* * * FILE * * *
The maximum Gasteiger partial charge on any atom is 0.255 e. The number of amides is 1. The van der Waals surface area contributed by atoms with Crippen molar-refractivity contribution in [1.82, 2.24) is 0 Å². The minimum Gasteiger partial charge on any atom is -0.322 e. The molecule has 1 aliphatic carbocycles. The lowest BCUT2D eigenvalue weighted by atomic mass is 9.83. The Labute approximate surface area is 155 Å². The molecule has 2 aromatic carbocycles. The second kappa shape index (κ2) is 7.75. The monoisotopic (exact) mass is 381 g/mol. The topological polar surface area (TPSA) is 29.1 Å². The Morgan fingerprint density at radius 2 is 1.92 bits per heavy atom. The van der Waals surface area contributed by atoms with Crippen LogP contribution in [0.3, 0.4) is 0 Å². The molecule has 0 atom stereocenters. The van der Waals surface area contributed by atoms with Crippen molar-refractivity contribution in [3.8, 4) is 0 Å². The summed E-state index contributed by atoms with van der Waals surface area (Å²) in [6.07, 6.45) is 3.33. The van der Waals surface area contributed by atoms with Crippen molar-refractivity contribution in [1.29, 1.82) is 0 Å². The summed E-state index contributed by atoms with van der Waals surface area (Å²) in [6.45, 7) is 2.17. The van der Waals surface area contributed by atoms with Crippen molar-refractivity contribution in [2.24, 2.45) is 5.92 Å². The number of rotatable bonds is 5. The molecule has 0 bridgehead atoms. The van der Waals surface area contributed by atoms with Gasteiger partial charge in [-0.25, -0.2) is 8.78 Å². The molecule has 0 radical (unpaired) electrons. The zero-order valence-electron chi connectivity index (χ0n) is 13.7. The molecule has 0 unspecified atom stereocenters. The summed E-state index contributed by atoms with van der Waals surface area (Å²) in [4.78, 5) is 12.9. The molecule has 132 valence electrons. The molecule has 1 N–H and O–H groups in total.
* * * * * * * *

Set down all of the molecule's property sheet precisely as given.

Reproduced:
The maximum Gasteiger partial charge on any atom is 0.255 e. The number of amides is 1. The van der Waals surface area contributed by atoms with Crippen molar-refractivity contribution in [1.82, 2.24) is 0 Å². The minimum Gasteiger partial charge on any atom is -0.322 e. The molecule has 1 aliphatic carbocycles. The lowest BCUT2D eigenvalue weighted by atomic mass is 9.83. The Labute approximate surface area is 155 Å². The molecule has 2 aromatic carbocycles. The second kappa shape index (κ2) is 7.75. The monoisotopic (exact) mass is 381 g/mol. The topological polar surface area (TPSA) is 29.1 Å². The Morgan fingerprint density at radius 2 is 1.92 bits per heavy atom. The van der Waals surface area contributed by atoms with Crippen LogP contribution in [0.3, 0.4) is 0 Å². The molecule has 0 atom stereocenters. The van der Waals surface area contributed by atoms with Crippen molar-refractivity contribution in [3.8, 4) is 0 Å². The summed E-state index contributed by atoms with van der Waals surface area (Å²) in [6.07, 6.45) is 3.33. The van der Waals surface area contributed by atoms with Crippen molar-refractivity contribution in [1.29, 1.82) is 0 Å². The summed E-state index contributed by atoms with van der Waals surface area (Å²) in [6.45, 7) is 2.17. The van der Waals surface area contributed by atoms with Crippen molar-refractivity contribution in [2.24, 2.45) is 5.92 Å². The number of rotatable bonds is 5. The molecule has 0 bridgehead atoms. The van der Waals surface area contributed by atoms with Gasteiger partial charge in [-0.25, -0.2) is 8.78 Å². The molecule has 0 radical (unpaired) electrons. The zero-order valence-electron chi connectivity index (χ0n) is 13.7. The molecule has 0 unspecified atom stereocenters. The summed E-state index contributed by atoms with van der Waals surface area (Å²) in [4.78, 5) is 12.9. The molecule has 132 valence electrons. The molecule has 1 N–H and O–H groups in total.